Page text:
Marginally more accomplished that Rubber Soul and without the flamboyance of Sgt Pepper, Revolver is widely acknowledged as The Beatles’ masterpiece, an opinion with which I concur, especially after listening to this sparkling remix and the revealing ‘work in progress’ tracks on the bonus second disc included in the 2-CD package I opted for, as opposed to the £100+ 5-CD set with all sorts of extras.

        It was 1966. The Beatles took the first three months of the year off, their first real holiday since Beatlemania broke out in 1963. Taking advantage of EMI’s generous but fiscally motivated offer of unlimited studio time at Abbey Road, they recorded the songs that appeared on Revolver between April and June, then embarked on their ill-fated final world tour in July and August. They must surely have known their touring days were coming to an end, for almost all the tracks on their seventh album were unsuitable for performing on stage with the equipment that was available to them in those days. Can you imagine Ringo yelling “Backwards guitar, George!”? None of Revolver’s songs were ever performed by The Beatles before an audience, though ‘Paperback Writer’, the single recorded concurrently, appeared in their concert sets that year.

        So much for the back story, let’s begin at the beginning. The fabulous Paul McCartney bass line on ‘Taxman’ that Weller shamelessly co-opted for ‘Start’ is even more fabulous, a deep sensuous groove that matches anything Duck Dunn played with the MGs, while George’s voice and choppy guitar benefit from a thorough clean-up. Always a terrific opener, everyone’s disapproval of Mr Wilson and Mr Heath is considerably more apparent and Paul’s short, sharp guitar solo simply explodes. More importantly, however, the off-putting stereo separation on the Revolver CD I bought 25 or more years ago, wherein the vocals are skewed towards the left speaker, has been junked in favour of a far more equitable mix across the audio spectrum. In a nutshell, it brings everything up to date.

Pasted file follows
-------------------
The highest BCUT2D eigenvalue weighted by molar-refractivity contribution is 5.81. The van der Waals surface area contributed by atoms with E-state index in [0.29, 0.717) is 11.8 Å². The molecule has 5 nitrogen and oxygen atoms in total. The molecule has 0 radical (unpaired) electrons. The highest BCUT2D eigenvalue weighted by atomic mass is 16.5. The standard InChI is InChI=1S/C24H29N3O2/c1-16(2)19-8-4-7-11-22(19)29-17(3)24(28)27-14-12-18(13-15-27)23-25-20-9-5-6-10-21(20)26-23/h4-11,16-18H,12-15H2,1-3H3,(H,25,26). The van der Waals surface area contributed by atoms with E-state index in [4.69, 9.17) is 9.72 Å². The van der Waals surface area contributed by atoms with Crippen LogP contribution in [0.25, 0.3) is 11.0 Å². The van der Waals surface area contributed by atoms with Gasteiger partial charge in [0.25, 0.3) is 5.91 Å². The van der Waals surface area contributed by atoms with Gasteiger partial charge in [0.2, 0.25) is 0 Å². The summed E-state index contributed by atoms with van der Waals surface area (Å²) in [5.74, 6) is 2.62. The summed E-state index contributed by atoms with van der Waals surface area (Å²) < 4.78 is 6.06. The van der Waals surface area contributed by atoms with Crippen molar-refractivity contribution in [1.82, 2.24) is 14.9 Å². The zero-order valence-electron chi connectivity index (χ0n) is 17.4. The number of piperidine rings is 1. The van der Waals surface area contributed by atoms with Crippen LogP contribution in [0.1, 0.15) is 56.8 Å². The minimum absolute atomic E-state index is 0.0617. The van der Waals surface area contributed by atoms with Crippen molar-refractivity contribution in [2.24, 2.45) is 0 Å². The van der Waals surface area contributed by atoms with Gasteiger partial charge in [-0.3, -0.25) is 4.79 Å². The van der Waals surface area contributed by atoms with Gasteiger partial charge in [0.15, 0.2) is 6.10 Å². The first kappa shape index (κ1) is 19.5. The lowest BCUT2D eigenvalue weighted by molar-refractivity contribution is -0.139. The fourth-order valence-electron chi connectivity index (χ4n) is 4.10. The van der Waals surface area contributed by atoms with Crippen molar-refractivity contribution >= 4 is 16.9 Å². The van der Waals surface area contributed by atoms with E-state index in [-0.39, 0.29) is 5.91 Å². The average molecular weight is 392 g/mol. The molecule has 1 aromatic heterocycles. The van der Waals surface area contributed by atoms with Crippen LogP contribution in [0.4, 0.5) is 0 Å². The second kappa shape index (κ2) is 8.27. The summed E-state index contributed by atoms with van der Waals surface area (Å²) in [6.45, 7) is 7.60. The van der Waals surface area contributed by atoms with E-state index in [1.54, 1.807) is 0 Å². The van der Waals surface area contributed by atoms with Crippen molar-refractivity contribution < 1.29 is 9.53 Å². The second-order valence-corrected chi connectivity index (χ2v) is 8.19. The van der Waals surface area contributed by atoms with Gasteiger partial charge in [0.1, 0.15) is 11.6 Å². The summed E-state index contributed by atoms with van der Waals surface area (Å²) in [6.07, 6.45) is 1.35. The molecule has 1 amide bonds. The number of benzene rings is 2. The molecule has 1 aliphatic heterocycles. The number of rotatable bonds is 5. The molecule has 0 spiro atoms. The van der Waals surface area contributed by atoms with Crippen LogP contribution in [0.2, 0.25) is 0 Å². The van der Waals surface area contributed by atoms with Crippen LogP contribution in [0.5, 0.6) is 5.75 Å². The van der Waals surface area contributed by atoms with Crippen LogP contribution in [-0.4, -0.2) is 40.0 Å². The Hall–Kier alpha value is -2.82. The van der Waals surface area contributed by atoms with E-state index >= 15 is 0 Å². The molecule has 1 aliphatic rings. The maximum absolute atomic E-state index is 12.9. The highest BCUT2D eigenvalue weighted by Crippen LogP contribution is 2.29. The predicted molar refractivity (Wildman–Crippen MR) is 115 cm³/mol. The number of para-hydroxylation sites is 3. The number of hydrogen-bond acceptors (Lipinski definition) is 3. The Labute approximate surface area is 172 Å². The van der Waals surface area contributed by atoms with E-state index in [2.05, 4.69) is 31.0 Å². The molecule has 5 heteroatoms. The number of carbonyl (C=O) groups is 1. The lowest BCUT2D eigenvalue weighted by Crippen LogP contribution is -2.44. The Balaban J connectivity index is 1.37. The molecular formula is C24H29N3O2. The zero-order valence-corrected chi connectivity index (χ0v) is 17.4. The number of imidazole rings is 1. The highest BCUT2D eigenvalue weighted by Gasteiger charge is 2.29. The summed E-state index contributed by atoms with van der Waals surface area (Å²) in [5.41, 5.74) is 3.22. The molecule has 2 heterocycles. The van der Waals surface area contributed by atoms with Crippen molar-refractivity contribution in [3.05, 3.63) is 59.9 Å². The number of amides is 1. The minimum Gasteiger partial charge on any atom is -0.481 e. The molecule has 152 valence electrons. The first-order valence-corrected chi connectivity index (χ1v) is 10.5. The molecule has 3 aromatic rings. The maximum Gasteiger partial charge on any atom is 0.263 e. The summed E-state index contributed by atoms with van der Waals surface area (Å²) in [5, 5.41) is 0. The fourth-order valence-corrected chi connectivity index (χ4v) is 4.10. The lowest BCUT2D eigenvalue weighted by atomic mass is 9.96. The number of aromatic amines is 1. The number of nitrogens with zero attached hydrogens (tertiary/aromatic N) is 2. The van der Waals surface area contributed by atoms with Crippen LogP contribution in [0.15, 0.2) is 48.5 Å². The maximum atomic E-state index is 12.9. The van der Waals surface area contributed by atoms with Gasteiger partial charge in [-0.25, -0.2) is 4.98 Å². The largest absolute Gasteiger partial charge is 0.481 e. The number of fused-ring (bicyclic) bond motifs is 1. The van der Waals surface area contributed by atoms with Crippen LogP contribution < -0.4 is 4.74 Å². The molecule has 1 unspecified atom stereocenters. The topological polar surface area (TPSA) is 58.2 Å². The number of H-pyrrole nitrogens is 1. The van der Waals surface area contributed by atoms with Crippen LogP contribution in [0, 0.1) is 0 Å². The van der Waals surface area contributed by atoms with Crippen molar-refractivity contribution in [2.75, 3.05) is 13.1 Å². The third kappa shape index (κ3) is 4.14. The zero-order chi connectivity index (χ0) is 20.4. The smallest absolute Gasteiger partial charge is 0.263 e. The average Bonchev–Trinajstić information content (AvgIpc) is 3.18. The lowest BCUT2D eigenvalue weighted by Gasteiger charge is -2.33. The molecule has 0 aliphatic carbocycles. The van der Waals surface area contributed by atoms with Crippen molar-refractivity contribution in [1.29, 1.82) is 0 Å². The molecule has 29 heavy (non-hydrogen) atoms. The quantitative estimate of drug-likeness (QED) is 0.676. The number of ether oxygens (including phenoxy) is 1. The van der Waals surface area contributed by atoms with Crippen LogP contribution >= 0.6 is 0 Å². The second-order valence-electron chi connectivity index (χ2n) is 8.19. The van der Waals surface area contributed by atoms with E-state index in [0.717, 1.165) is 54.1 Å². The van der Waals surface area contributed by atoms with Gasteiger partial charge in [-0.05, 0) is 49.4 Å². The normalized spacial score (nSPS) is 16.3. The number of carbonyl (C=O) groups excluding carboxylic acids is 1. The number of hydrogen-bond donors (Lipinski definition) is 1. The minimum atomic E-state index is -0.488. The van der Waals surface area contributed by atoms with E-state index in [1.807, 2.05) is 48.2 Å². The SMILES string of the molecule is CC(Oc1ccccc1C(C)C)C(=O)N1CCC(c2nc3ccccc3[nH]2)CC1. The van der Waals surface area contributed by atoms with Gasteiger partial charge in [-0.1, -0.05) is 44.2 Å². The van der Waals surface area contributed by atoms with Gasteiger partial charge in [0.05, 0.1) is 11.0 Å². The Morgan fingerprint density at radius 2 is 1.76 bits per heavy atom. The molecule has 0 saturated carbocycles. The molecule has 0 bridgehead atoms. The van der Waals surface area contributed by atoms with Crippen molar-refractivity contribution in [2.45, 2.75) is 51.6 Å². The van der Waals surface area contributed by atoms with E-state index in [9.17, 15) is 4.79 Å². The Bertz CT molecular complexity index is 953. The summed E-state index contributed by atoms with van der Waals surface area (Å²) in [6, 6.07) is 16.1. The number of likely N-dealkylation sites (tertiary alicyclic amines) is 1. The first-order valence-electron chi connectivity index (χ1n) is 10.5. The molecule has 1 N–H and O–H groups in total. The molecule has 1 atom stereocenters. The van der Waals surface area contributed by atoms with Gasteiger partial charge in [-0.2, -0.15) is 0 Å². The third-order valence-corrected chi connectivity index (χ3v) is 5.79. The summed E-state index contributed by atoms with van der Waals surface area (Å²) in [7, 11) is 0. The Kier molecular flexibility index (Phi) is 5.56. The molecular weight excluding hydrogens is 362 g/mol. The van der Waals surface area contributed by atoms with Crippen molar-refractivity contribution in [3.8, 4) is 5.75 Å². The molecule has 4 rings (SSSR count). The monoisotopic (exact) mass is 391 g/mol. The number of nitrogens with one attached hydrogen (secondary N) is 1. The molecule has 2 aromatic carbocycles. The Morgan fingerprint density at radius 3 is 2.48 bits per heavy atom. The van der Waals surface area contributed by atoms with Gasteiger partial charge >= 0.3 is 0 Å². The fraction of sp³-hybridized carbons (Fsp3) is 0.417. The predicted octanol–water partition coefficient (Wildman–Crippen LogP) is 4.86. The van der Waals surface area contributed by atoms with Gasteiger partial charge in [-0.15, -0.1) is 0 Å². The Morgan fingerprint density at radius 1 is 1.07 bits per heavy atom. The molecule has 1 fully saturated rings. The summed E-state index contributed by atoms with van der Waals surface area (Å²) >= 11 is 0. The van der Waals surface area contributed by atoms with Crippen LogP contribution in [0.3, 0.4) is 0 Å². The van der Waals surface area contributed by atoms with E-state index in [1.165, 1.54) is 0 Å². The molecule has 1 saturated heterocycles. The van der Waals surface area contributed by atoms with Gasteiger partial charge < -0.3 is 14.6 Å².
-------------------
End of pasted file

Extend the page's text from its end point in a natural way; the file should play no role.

Stereo remix engineer/producer Giles Martin, son of George, clarifies the technicalities of this in the accompanying booklet, explaining how modern technology enabled him to separate each recorded element – instruments and vocals – and reposition them, this despite the songs having been recorded on four-track tape. He refers to it as ‘de-mixing’, applying to Revolver the same process used during the production of the recent Beatles Get Back movie to restore inaudible dialogue on film.